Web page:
Mike Pence follows ‘Billy Graham Rule’ - created to avoid 'naked lady with a photographer'

Updated: Apr. 4, 2017 at 5:02 PM EDT
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The Rev. Billy Graham (Nov. 7, 1918 - Feb. 21, 2018): The world-famous evangelist and Christian...
The Rev. Billy Graham (Nov. 7, 1918 - Feb. 21, 2018): The world-famous evangelist and Christian leader became well-known internationally in the 1940s. He hosted annual televised crusades and advised presidents. He is seen aboard the liner United States with his wife, Ruth as they arrived at Southampton, England on Feb. 23, 1954. (AP Photo)

CHARLOTTE, NC (Tim Funk/The Charlotte Observer) - Billy Graham is back in the news – and all over Twitter – for something he did 69 years ago.

That would have been 1948, when the Charlotte-born evangelist and his staff came up with the "Modesto Manifesto" – rules to keep them free of scandal as they traveled around the country spreading the Gospel. One of those rules: Never be alone with a woman who is not your wife.

Now called the "Billy Graham Rule," it is being debated anew in the wake of news that Vice President Mike Pence follows it.

We know that because the Washington Post – in a recent profile of Pence's wife, Karen – mentioned that, back in 2002, then-U.S. Rep. Pence had been quoted in The Hill newspaper that he never ate alone with a woman other than his wife. Pence also said at the time that he wouldn't attend any event where alcohol was being served unless his wife was with him.

That lit up the Twitter-sphere. And in recent days a host of media outlets – including The New Yorker, Christianity Today, People Magazine, NPR, Gospel Herald, even the satirical Onion – have been weighing in on Pence and the Billy Graham Rule.

In fact, Graham and his staff agreed to four rules during those 1948 meetings in Modesto, Calif. The other three dealt with money (be financially accountable), crowd size (be honest) and local churches (work with them, not against them).

Whatever you think of the rules or their application circa 2017, they kept Graham himself largely untainted by scandal his entire career.

Evangelists who did not follow rules about money and sex fell into disgrace before Billy Graham (see Henry Ward Beecher and Aimee Semple McPherson) and since (remember PTL's Jim Bakker and televangelist Jimmy Swaggert?).

"Nearly all evangelists at that time – including us – were supported by love offerings taken at the meetings," Graham is quoted about the scene in 1948 in the Christianity Today story. "The temptation to wring as much money as possible out of an audience, often with strong emotional appeals, was too great for some evangelists. It was a system that was easy to abuse – and led to the charge that evangelists were only in it for the money."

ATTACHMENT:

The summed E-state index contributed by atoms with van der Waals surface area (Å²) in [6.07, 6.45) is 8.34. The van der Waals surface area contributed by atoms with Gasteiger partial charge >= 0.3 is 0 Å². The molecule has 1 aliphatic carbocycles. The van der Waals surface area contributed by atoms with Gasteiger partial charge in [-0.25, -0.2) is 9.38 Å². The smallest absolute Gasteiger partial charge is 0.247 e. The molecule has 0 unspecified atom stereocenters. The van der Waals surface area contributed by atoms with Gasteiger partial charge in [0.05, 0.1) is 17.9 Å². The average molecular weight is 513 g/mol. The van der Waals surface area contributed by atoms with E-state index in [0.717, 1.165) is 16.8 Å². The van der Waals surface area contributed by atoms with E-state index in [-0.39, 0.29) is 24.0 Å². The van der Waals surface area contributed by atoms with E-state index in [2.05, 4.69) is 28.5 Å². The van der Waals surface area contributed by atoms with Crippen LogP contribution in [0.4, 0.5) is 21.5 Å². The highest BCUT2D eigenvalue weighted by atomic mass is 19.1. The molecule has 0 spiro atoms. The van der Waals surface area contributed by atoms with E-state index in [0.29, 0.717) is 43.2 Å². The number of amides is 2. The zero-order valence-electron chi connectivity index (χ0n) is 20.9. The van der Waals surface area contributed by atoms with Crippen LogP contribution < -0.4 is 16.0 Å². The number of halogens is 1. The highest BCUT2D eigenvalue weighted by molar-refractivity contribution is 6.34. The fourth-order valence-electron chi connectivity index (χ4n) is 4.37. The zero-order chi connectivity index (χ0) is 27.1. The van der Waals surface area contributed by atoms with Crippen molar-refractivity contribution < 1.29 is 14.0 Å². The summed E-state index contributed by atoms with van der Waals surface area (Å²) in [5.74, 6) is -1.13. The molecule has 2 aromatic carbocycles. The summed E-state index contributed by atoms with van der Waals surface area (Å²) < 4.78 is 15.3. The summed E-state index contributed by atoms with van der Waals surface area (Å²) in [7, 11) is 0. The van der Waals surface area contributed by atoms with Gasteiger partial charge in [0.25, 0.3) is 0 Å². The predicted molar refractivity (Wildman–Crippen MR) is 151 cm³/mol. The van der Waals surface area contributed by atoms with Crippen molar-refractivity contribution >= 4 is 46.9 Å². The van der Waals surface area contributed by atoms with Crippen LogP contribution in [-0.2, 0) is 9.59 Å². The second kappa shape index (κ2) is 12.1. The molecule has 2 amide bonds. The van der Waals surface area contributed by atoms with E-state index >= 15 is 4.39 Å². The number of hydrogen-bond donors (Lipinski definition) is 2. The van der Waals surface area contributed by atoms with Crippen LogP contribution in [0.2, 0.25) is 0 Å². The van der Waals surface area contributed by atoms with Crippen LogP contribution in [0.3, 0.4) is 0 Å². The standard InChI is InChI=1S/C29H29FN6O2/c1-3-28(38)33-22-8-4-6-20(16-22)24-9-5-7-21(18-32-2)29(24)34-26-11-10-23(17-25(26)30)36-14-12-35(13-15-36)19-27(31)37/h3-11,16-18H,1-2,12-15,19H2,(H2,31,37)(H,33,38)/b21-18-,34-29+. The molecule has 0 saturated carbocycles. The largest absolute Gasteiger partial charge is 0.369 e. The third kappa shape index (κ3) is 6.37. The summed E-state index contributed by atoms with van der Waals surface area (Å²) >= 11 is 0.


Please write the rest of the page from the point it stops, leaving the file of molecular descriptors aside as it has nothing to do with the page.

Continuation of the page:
Or for the sex. The New Yorker got on the phone with evangelist Will Graham, Billy's grandson, who explained that times were different when his famous grandfather, then young and handsome and charismatic, was coming up.

"Think about 1948 ... The image of an evangelist ... was kind of synonymous with what you'd think of as a used-care salesman," the young Graham said. "When my grandfather would check into a hotel, a man would go inside the room and look under the bed and in the closets. What they were afraid of was that someone had snuck into the room, like a naked lady with a photographer, and she'd jump into his arms and he'd take a picture, and they'd frame my granddaddy."

In 2017, is the Billy Graham Rule sexist, a way to perpetuate the old boys' network and keep women out of the corridors of power? Or is it a safeguard against scandal and straying on your mate?

The initial reaction after the Karen Pence profile was against the Rule.

The Indianapolis Star (in the Pences' home state): "Mike Pence's 'Billy Graham Rule' has Internet yelling sexism."

The Washington Post (in a follow-up story): "The religious reasons Mike Pence won't eat alone with women don't add up."

Christian Today: "Mike Pence won't meet with women alone. Here's why he's wrong."

Faith blogger Rachel Held Evans, who's popular with millennials, tweeted this: "Making it a RULE fails to make a distinction between a professional lunch meeting at Panera & a late candlelit dinner."

Some, though, came to the Rule's defense.

Writing on The Resurgent, a site for conservative activists, blogger and Fox News pundit Erick Erickson said he and many other Christians follow the Billy Graham Rule: "It keeps gossip from growing, prevents false accusations and respects my wife."

Charles C.W. Cooke in The National Review lauded Pence for his commitment to his wife: "There's a decency at play there. There's a humility, too. Good for the vice-president. He's made his vows, and he's sure as hell gonna keep 'em."

Among the pro-Rule tweets, there was this from Dan Bongino. "Stupid Liberal Logic: Bill Clinton is a hero because he loves WOMEN. Mike #Pence is a goat because he loves A WOMAN."

And from Ben Shapiro: "Leftists have no evidence of Mike Pence denying women opportunities. So they just assume it because they hate religious people."

The Onion had the most fun with the debate, running this faux headline: "Mike Pence Asks Waiter To Remove Mrs. Butterworth From Table Until Wife Arrives."

Even today, at 98, Billy Graham follows the Rule in his mountaintop Montreat home, his grandson told The New Yorker.

"The problem is, he's got 24-hour nursing care at home," Will Graham said. "There are always two nurses, for accountability purposes."